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Intimidated by 3D modeling packages? Dip a toe in the water with CINEMA 4D (C4D) Lite, a slimmed down version of CINEMA 4D included with After Effects CC. Motion graphics designer Angie Taylor shows you how to build a complete sequence in C4D Lite, progressing from initial object modeling, to animation, lighting, camera rigging, texturing, and final render. Plus, learn to animate text, create random movement with wiggle expressions, track cameras in live-action footage to add new 3D elements, and light your scene. Angie also round-trips the project files to After Effects for visual effects and color correction. With over 100 videos, this course allows you to explore almost every aspect of 3D motion graphics creation, within this accessible introductory tool.
- We're going to have a look at how we can cast shadows from one layer to another using CINEWARE. You'll notice that in this composition, which is within chapter 10 03R16AEP that we have the robots standing on top of the building but the shadows aren't being cast from the robots onto the building and that's for a very good reason. If I select the floor layer and hit command D to open up the project in CINEMA 4D Lite you'll see that the floor, text, and robots are all on separate layers, which is great because it means I can isolate elements, but in CINEWARE the thing that's casting the shadow has to be on the same layer that the shadow is being cast onto.
So in other words, because my robots are on a separate layer from the floor layer, we're not getting the shadows being cast. Now there is a workaround for this and that's what I'm going to show you now. What we're going to do is open up my robots now up here in the objects manager and I'm going to select the main robot, which is this big robot in the middle. What I'm going to do is make an instance of that robot. So an instance is kind of like a clone of that robot that we're going to use as a shadow caster.
Okay, now once we've created that instance I like to go to the attributes and say render instance. That's just going to speed up rendering a little bit. Then we're also going to go back down here to my robots now and choose the array, which is the circle of robots. I created that using an array and I'm going to make an instance of that. So we've got the array instance. Again, I'm going to say render instance just to keep things fast. So I'm now going to select both of these and I'm going to add them to the floor layer, okay? Now if we save the project and then jump back to after effects, you should see that we're now getting the shadows being cast onto the floor, which is great.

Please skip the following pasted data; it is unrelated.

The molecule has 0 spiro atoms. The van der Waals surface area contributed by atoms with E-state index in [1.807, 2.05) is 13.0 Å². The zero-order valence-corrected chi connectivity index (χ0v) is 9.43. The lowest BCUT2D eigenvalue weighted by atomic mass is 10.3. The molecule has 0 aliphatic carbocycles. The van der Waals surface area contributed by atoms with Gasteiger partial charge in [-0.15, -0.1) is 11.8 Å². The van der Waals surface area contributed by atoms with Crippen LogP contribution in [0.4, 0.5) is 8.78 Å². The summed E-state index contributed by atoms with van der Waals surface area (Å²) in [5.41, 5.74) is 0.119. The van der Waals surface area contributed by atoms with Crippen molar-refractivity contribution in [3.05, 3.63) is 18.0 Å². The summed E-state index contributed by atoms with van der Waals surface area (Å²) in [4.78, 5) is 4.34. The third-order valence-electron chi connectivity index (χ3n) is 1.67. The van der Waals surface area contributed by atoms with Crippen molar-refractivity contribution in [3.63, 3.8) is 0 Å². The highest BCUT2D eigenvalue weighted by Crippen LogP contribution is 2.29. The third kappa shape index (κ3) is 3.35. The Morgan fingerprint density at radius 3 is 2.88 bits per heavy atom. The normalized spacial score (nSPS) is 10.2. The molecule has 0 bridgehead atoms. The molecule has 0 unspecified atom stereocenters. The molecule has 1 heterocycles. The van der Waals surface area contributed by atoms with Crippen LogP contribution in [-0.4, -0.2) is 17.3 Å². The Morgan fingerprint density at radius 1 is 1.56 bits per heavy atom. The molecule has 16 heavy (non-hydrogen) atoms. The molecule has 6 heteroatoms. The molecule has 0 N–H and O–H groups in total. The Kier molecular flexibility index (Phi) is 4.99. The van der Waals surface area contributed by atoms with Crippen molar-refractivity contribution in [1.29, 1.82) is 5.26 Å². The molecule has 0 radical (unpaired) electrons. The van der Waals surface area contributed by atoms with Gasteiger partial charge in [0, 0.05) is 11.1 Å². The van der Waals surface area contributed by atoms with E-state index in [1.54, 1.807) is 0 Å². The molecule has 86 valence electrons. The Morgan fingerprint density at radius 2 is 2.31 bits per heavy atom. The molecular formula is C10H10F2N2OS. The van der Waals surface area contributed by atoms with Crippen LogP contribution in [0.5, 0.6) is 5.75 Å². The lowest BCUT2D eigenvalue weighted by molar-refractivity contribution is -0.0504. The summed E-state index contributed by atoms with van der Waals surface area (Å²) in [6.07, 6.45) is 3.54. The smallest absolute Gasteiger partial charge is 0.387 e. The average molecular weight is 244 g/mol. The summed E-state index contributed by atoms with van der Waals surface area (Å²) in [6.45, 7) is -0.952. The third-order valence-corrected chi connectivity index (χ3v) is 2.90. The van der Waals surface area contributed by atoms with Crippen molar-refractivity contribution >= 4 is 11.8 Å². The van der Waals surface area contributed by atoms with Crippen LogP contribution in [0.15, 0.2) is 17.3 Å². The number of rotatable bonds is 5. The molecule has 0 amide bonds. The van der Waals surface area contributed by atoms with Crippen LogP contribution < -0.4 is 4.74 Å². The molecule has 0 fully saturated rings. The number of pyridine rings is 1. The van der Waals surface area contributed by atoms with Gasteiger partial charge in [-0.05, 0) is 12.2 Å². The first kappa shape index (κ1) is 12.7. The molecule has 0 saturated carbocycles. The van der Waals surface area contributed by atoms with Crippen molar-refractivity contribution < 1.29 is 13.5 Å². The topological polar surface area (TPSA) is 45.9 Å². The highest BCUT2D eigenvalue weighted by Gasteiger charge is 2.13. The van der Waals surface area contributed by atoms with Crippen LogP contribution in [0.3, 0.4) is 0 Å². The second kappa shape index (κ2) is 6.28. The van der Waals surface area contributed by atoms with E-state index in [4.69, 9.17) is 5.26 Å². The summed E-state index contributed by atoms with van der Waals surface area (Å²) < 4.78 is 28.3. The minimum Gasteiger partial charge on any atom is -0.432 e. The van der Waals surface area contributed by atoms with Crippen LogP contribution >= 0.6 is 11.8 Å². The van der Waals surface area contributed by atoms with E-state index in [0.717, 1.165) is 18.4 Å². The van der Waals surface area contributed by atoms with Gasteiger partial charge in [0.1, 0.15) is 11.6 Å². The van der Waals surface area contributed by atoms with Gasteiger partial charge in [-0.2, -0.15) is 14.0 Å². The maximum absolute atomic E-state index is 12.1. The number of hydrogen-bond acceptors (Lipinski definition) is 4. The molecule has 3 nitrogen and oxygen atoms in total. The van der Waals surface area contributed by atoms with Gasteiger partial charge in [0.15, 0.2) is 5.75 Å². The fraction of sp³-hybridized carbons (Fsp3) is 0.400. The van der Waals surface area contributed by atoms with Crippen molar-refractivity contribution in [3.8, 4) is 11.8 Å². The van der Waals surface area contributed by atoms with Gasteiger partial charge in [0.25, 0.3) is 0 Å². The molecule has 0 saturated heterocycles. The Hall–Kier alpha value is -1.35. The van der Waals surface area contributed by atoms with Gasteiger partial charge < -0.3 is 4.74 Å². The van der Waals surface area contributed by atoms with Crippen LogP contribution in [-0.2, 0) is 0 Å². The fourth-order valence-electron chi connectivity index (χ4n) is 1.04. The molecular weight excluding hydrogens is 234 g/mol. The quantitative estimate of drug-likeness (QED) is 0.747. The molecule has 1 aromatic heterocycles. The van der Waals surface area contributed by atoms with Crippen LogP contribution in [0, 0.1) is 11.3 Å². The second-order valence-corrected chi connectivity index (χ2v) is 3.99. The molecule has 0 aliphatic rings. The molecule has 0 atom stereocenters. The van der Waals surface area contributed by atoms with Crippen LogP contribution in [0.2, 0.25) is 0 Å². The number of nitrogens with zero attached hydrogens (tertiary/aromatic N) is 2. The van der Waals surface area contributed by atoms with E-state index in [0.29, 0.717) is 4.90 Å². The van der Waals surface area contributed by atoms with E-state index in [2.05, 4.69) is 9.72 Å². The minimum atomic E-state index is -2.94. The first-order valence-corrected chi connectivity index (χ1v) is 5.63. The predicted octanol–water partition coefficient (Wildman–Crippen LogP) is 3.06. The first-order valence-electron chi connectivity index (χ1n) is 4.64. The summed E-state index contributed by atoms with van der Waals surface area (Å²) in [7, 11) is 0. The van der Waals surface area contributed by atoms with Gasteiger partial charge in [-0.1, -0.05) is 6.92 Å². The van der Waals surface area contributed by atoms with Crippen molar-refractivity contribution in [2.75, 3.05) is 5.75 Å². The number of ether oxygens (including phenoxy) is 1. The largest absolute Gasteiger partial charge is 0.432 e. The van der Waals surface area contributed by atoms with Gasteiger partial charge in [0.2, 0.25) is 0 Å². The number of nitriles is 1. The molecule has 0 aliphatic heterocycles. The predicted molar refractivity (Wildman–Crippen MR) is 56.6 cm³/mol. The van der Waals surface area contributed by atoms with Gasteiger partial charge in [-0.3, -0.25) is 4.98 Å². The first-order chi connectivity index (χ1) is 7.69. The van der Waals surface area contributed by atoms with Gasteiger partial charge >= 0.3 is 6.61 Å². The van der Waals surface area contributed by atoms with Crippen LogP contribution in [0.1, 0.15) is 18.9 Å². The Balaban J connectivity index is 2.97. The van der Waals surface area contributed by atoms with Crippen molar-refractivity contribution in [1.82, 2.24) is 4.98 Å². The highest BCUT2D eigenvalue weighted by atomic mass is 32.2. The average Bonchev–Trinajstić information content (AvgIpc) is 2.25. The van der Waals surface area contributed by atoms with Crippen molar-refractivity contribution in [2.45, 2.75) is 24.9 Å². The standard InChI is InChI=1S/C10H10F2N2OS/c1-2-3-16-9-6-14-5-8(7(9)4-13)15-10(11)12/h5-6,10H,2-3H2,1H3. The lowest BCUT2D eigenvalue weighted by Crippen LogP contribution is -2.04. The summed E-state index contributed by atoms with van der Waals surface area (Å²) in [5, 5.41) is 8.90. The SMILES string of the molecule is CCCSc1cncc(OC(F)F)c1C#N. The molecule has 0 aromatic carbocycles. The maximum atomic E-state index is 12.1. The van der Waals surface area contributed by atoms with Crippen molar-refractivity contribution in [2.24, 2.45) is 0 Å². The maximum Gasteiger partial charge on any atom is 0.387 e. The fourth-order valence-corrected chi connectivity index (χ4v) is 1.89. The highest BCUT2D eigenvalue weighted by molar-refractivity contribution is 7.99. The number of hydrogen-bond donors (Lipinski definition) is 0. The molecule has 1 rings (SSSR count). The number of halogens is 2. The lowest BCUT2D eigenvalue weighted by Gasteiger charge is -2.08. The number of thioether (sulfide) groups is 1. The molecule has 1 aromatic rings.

Now the only thing is if I solo this layer in after effects by clicking the solo button here, you'll see that not only do I have the shadows being cast onto the layer, but I can also see all of those elements as well, which is not what I want. If you jump back to CINEMA 4D, what we can do is we can keep these inside the floor layer, but stop them from rendering and we do that be selecting them both and giving them both a compositing tag.
So we go to tag CINEMA 4D tags compositing and a compositing tag gives you options for how layers or elements or objects are composited with each other. So let's apply it and then I'll talk to you a little bit about compositing tags. Okay, this is how a compositing tag appears. It appears here next to each of the layers and if I double click one of them basically the tag gives you options for switching off things like shadows, deciding whether backgrounds are composited, whether it's seen by transparency, refraction, reflection, ambient occlusion, so really, really useful.
So, for example, you might have a scene where the things in the background aren't that important and you can switch off it being seen by ambient occlusion for example so that it speeds up rendering and global illumination as well because you might only want global illumination and an ambient occlusion on things that are prominent in the foreground that are going to be really noticed. But what we're using it for here is for switching it off so it's not seen by the camera. So I want this to be there, but I don't want it to be seen by the camera so I'll switch that off and then we'll do the same for this one, switch that off and now if I save it, and we'll jump back to after effects and you should see the floor with the shadows casting onto them.
So we've got the floor with the shadows on it, then we've got the text and then we've got the robots all on individual layers, which means they can all be treated differently in terms of color correction and effects. It makes things a lot more flexible as far as working in after effects. Of course, having the shadows casting onto the floor just makes things more flexible. Now there are various ways you can use those shadows. We could use something like multiply or color burn to burn the shadows onto the layer below.
Something like multiply might be better there, but obviously this is quite dark so we can't see the shadows very well. So what we're going to do is we're going to make the surface slightly different. We're going to get a reflective surface so that we can see the reflections and the shadows without seeing these edges of the layer. So that's how you can get shadows casting from one layer onto another using individual layers and CINEWARE.
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